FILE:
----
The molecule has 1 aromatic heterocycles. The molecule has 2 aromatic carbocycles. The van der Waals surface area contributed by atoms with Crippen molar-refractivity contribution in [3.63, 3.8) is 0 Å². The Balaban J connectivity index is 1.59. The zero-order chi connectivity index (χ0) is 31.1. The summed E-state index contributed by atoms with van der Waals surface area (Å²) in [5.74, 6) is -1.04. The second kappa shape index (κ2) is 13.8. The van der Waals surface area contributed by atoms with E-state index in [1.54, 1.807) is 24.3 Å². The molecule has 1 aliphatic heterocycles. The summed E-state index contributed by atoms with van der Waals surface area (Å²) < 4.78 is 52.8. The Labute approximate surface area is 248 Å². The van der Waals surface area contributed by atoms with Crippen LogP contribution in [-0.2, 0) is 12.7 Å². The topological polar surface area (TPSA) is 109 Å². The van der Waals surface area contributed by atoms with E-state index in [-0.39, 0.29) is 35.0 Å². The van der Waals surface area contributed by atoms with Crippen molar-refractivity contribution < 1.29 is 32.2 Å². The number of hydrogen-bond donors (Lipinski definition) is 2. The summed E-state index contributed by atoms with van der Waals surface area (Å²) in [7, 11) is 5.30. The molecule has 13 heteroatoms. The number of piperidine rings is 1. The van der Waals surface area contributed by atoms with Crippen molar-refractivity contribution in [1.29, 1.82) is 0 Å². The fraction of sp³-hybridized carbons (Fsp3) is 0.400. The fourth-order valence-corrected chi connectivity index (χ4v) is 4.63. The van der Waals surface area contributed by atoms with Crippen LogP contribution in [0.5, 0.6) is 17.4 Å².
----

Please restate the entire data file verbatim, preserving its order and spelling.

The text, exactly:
The molecule has 1 aromatic heterocycles. The molecule has 2 aromatic carbocycles. The van der Waals surface area contributed by atoms with Crippen molar-refractivity contribution in [3.63, 3.8) is 0 Å². The Balaban J connectivity index is 1.59. The zero-order chi connectivity index (χ0) is 31.1. The summed E-state index contributed by atoms with van der Waals surface area (Å²) in [5.74, 6) is -1.04. The second kappa shape index (κ2) is 13.8. The van der Waals surface area contributed by atoms with E-state index in [1.54, 1.807) is 24.3 Å². The molecule has 1 aliphatic heterocycles. The summed E-state index contributed by atoms with van der Waals surface area (Å²) < 4.78 is 52.8. The Labute approximate surface area is 248 Å². The van der Waals surface area contributed by atoms with Crippen LogP contribution in [-0.2, 0) is 12.7 Å². The topological polar surface area (TPSA) is 109 Å². The van der Waals surface area contributed by atoms with E-state index in [-0.39, 0.29) is 35.0 Å². The van der Waals surface area contributed by atoms with Crippen molar-refractivity contribution < 1.29 is 32.2 Å². The number of hydrogen-bond donors (Lipinski definition) is 2. The summed E-state index contributed by atoms with van der Waals surface area (Å²) in [7, 11) is 5.30. The molecule has 13 heteroatoms. The number of piperidine rings is 1. The van der Waals surface area contributed by atoms with Crippen molar-refractivity contribution in [1.29, 1.82) is 0 Å². The fraction of sp³-hybridized carbons (Fsp3) is 0.400. The fourth-order valence-corrected chi connectivity index (χ4v) is 4.63. The van der Waals surface area contributed by atoms with Crippen LogP contribution in [0.5, 0.6) is 17.4 Å².